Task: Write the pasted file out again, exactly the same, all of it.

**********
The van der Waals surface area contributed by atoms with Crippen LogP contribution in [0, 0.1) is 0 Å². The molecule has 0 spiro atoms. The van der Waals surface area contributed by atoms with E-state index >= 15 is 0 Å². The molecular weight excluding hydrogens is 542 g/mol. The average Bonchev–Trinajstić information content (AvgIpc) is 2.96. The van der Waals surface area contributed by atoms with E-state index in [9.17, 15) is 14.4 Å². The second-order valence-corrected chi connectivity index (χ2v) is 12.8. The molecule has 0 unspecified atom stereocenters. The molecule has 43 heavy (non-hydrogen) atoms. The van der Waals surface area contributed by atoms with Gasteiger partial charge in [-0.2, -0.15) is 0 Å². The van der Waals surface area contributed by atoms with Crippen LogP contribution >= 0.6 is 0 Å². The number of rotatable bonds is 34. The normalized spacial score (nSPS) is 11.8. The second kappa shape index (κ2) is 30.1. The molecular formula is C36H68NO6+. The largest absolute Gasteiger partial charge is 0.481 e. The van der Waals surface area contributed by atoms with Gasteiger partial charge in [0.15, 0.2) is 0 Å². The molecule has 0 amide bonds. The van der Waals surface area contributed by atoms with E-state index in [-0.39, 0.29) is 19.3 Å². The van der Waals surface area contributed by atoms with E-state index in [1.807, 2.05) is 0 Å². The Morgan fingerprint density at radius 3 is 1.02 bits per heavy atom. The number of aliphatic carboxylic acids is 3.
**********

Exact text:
The van der Waals surface area contributed by atoms with Crippen LogP contribution in [0, 0.1) is 0 Å². The molecule has 0 spiro atoms. The van der Waals surface area contributed by atoms with E-state index >= 15 is 0 Å². The molecular weight excluding hydrogens is 542 g/mol. The average Bonchev–Trinajstić information content (AvgIpc) is 2.96. The van der Waals surface area contributed by atoms with E-state index in [9.17, 15) is 14.4 Å². The second-order valence-corrected chi connectivity index (χ2v) is 12.8. The molecule has 0 unspecified atom stereocenters. The molecule has 43 heavy (non-hydrogen) atoms. The van der Waals surface area contributed by atoms with Gasteiger partial charge in [-0.2, -0.15) is 0 Å². The van der Waals surface area contributed by atoms with Crippen LogP contribution >= 0.6 is 0 Å². The number of rotatable bonds is 34. The normalized spacial score (nSPS) is 11.8. The second kappa shape index (κ2) is 30.1. The molecular formula is C36H68NO6+. The largest absolute Gasteiger partial charge is 0.481 e. The van der Waals surface area contributed by atoms with Gasteiger partial charge in [0.15, 0.2) is 0 Å². The molecule has 0 amide bonds. The van der Waals surface area contributed by atoms with E-state index in [-0.39, 0.29) is 19.3 Å². The van der Waals surface area contributed by atoms with E-state index in [1.807, 2.05) is 0 Å². The Morgan fingerprint density at radius 3 is 1.02 bits per heavy atom. The number of aliphatic carboxylic acids is 3.